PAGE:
A foreign company may also be registered in Kenya under the provisions of the Companies Act. The reporting requirements for a branch of a foreign company are less; however, there is a different tax rate applied to a foreign company, and a branch will not qualify to be licenced in industries that require activities be carried out by a locally incorporated company.

25     Describe the M&A market and the merger control regime. How easy is it to complete deals in your jurisdiction?

Kenya is the regional leader in the East African M&A market. It is the preferred entry point for companies wishing to expand further in the region due to its strategic geographical location, well-established private sector, favourable government incentives, relatively developed infrastructure and robust human capital. This is expected to remain the case over the medium term. Significant M&A activity in Kenya has been seen over the years in the financial services and telecommunications sector.

The merger control regime is set out in the Competition Act. The Act requires that all mergers are notified to the Competition Authority prior to their completion, failing which there are severe financial and criminal penalties. There are prescribed thresholds (relating to matters such as the entities turnover) that determine whether the merger is eligible for exclusion by the Authority from the requirement for merger approval. Where merger approval is required, a detailed review of the implications of the merger on competition in the sector will be carried out by the Competition Authority, based on the submission of financial, sector and other information by the merging parties. The Competition Act prescribes timelines within which the Authority must make decisions on a merger application, and the Authority has been extremely effective in decision-making, ensuring that it does not unduly delay the completion of merger transactions. By virtue of Kenya’s membership in COMESA, any merger transaction with a regional dimension may also require a separate merger approval by the COMESA Competition Commission.

26    Outline the corporate insolvency regime. Is bankruptcy protection available for corporates?

The corporate insolvency regime under the Insolvency Act 2015 incorporates administration, receivership and liquidation within its ambit. A recent development is the introduction of administration, affording corporates in distress the protection of an administration order.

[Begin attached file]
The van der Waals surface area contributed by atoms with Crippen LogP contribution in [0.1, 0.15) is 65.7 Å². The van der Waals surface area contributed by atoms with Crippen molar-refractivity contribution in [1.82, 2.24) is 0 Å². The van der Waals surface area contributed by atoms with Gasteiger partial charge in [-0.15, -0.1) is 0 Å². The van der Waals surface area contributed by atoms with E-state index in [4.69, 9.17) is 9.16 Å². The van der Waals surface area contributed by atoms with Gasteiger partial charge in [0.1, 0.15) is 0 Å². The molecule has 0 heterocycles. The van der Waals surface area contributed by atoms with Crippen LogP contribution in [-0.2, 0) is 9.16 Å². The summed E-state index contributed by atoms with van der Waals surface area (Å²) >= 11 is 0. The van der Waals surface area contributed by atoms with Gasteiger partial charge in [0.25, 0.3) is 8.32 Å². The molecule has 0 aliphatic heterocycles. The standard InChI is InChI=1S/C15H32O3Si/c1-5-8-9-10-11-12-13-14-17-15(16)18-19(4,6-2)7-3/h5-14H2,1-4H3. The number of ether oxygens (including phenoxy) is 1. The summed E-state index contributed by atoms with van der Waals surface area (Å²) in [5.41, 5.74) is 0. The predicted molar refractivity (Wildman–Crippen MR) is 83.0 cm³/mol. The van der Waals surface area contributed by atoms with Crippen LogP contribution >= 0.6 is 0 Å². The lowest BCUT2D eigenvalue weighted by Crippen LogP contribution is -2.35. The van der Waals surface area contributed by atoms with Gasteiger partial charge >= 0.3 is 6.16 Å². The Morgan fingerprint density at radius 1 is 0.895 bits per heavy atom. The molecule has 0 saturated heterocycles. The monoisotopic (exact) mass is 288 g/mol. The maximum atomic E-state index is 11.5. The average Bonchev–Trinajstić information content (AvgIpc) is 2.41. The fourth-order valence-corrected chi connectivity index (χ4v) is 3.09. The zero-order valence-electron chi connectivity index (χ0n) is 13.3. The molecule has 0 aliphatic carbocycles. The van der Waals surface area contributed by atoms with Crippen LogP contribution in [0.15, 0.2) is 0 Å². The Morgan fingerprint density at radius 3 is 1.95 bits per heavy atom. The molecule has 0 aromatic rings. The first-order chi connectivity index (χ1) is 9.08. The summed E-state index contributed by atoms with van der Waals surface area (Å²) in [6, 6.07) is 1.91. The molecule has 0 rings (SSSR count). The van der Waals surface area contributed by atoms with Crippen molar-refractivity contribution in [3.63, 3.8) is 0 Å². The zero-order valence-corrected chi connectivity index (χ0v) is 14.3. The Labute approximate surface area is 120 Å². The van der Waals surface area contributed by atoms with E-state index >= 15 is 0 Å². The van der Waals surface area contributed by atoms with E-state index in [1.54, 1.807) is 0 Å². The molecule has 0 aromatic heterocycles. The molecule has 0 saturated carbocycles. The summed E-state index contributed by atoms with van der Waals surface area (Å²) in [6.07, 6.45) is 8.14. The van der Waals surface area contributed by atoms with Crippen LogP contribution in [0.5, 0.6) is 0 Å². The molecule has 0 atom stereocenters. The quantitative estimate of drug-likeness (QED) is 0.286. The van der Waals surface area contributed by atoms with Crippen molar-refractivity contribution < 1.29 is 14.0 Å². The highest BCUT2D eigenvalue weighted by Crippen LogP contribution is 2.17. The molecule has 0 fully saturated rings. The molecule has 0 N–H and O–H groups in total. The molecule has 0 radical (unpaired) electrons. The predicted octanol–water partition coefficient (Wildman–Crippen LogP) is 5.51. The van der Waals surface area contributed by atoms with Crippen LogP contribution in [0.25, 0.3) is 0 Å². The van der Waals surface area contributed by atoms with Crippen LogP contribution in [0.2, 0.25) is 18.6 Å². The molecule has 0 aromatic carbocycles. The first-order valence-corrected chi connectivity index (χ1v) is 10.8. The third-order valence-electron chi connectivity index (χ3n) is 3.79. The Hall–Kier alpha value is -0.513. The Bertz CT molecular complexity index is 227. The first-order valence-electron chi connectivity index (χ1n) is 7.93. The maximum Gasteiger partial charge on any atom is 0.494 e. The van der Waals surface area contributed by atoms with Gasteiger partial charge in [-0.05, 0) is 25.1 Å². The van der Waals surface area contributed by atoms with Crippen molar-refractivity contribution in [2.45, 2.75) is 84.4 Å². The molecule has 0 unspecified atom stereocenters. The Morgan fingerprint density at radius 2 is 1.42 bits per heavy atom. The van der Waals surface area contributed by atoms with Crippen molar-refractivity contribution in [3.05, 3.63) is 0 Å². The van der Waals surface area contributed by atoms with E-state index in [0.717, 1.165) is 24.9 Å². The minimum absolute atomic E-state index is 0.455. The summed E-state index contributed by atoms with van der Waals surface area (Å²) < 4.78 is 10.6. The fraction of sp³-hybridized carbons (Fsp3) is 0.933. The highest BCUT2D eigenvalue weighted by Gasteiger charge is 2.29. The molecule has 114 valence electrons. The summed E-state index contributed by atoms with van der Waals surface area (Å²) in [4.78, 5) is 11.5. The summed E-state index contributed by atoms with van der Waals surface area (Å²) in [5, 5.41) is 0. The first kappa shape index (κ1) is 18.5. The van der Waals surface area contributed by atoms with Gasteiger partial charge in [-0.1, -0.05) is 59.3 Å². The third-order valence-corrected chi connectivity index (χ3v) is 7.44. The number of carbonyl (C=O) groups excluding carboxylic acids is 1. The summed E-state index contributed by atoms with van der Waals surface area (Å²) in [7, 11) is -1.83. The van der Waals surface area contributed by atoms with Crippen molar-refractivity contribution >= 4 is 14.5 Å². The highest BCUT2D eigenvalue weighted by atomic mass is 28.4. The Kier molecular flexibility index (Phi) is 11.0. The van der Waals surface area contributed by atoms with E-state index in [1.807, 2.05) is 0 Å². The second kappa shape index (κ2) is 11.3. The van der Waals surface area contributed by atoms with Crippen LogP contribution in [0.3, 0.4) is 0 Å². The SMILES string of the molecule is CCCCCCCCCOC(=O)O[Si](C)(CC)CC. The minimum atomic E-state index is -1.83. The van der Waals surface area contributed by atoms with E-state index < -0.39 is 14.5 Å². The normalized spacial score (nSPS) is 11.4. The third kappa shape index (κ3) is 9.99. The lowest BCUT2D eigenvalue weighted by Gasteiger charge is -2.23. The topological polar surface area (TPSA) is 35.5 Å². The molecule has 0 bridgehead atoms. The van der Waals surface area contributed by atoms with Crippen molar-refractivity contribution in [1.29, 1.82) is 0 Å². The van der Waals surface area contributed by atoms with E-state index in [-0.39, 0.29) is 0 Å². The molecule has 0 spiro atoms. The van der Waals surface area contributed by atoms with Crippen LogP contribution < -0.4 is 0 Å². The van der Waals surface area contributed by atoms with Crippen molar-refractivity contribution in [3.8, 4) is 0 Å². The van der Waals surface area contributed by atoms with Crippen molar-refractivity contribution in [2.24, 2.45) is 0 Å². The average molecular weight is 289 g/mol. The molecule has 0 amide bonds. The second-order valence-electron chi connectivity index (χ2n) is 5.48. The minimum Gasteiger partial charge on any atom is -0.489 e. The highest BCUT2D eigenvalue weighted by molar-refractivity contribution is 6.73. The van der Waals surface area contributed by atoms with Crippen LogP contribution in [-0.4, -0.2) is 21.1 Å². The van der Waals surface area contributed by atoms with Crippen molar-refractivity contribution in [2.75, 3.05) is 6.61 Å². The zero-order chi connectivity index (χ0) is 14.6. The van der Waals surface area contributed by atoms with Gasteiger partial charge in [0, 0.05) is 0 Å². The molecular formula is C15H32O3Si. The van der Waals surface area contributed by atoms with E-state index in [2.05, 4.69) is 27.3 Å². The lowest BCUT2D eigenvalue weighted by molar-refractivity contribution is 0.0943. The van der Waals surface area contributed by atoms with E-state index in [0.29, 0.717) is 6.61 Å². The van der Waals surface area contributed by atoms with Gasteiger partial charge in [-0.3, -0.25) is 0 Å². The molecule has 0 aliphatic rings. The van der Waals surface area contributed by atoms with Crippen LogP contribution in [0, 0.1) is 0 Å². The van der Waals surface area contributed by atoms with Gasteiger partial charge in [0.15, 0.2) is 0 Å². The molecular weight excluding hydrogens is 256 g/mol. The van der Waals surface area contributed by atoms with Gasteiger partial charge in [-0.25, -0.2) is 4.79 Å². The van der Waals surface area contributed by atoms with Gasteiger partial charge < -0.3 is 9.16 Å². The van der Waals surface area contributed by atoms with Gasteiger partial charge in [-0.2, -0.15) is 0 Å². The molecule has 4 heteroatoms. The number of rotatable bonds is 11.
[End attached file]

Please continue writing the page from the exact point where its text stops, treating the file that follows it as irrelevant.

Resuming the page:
27    How easy is it to enter into and terminate employment contracts?

Any individual who is at least 16 years old can enter into an oral or written employment contract. Contracts that run for three months and more must be in writing and signed by the employee.

Termination of an employment contract must be fair and in accordance with the law.

Casual employment that is for 24 hours can be terminated without notice.

For permanent contracts that consist of monthly payments, the contract can be terminated by either party giving a 28 day notice in writing. This requirement can be waived and payment in lieu of notice can be made.

Termination of an employment contract by an employer as a result of an employee’s gross misconduct under circumstances set out in the Act will entitle the employer to terminate the contract without notice or due notice. This is known as summary dismissal and a hearing must be conducted in the manner set out in the Act.

In the event of termination on the ground of redundancy, the employer must follow certain conditions, such as providing one month’s notice or one month’s wages in lieu of notice and notification to the trade union that the employee belongs to, among others.

28    What are the key rights of local employees?

The key rights of local employees are:

  • proper working hours;
  • non-discrimination;
  • remuneration;
  • annual leave;
  • maternity and paternity leave;
  • sick leave;
  • housing;
  • water and food at place of employment;
  • medical attention; and
  • trade union activities.

29    What are the main restrictions on engaging foreign employees?

Employers who want to engage foreign employees to work in Kenya must apply for a Class D permit from the Department of Immigration Services. The application must be accompanied by a letter from the employer indicating that they were unable to fill the vacancy from the local labour market and that there are programmes in place to produce trained citizens in that field.

On approval of the application, the employer or, if the employer is not present in Kenya, an agent on his or her behalf is required to pay an amount as security to the government or obtain a security bond.